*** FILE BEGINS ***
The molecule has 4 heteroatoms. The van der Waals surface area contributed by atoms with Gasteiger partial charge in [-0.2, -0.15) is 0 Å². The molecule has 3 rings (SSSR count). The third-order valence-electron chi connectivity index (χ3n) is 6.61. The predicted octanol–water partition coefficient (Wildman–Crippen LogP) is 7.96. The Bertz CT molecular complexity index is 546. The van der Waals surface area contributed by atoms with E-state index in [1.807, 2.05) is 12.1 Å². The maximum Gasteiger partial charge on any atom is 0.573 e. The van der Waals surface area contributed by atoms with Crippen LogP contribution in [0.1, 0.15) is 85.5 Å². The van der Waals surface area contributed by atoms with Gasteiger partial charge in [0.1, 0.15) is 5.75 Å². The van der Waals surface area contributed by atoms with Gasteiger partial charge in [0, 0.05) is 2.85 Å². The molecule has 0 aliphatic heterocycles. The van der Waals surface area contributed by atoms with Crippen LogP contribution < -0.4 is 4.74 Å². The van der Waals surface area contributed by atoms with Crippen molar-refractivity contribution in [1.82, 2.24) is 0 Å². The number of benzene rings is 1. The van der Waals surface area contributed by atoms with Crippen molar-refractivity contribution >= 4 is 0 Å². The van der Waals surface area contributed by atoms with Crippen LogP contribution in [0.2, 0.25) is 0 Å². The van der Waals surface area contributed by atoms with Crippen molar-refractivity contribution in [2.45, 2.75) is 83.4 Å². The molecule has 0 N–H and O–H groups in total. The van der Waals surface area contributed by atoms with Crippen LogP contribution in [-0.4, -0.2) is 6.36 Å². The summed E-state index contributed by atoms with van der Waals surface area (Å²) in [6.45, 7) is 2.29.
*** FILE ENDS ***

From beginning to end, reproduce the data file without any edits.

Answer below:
The molecule has 4 heteroatoms. The van der Waals surface area contributed by atoms with Gasteiger partial charge in [-0.2, -0.15) is 0 Å². The molecule has 3 rings (SSSR count). The third-order valence-electron chi connectivity index (χ3n) is 6.61. The predicted octanol–water partition coefficient (Wildman–Crippen LogP) is 7.96. The Bertz CT molecular complexity index is 546. The van der Waals surface area contributed by atoms with E-state index in [1.807, 2.05) is 12.1 Å². The maximum Gasteiger partial charge on any atom is 0.573 e. The van der Waals surface area contributed by atoms with Crippen LogP contribution in [0.1, 0.15) is 85.5 Å². The van der Waals surface area contributed by atoms with Gasteiger partial charge in [0.1, 0.15) is 5.75 Å². The van der Waals surface area contributed by atoms with Gasteiger partial charge in [0, 0.05) is 2.85 Å². The molecule has 0 aliphatic heterocycles. The van der Waals surface area contributed by atoms with Crippen LogP contribution < -0.4 is 4.74 Å². The van der Waals surface area contributed by atoms with Crippen molar-refractivity contribution in [1.82, 2.24) is 0 Å². The number of benzene rings is 1. The van der Waals surface area contributed by atoms with Crippen molar-refractivity contribution >= 4 is 0 Å². The van der Waals surface area contributed by atoms with Crippen LogP contribution in [0.2, 0.25) is 0 Å². The van der Waals surface area contributed by atoms with Crippen molar-refractivity contribution in [2.45, 2.75) is 83.4 Å². The molecule has 0 N–H and O–H groups in total. The van der Waals surface area contributed by atoms with Crippen LogP contribution in [-0.4, -0.2) is 6.36 Å². The summed E-state index contributed by atoms with van der Waals surface area (Å²) in [6.45, 7) is 2.29.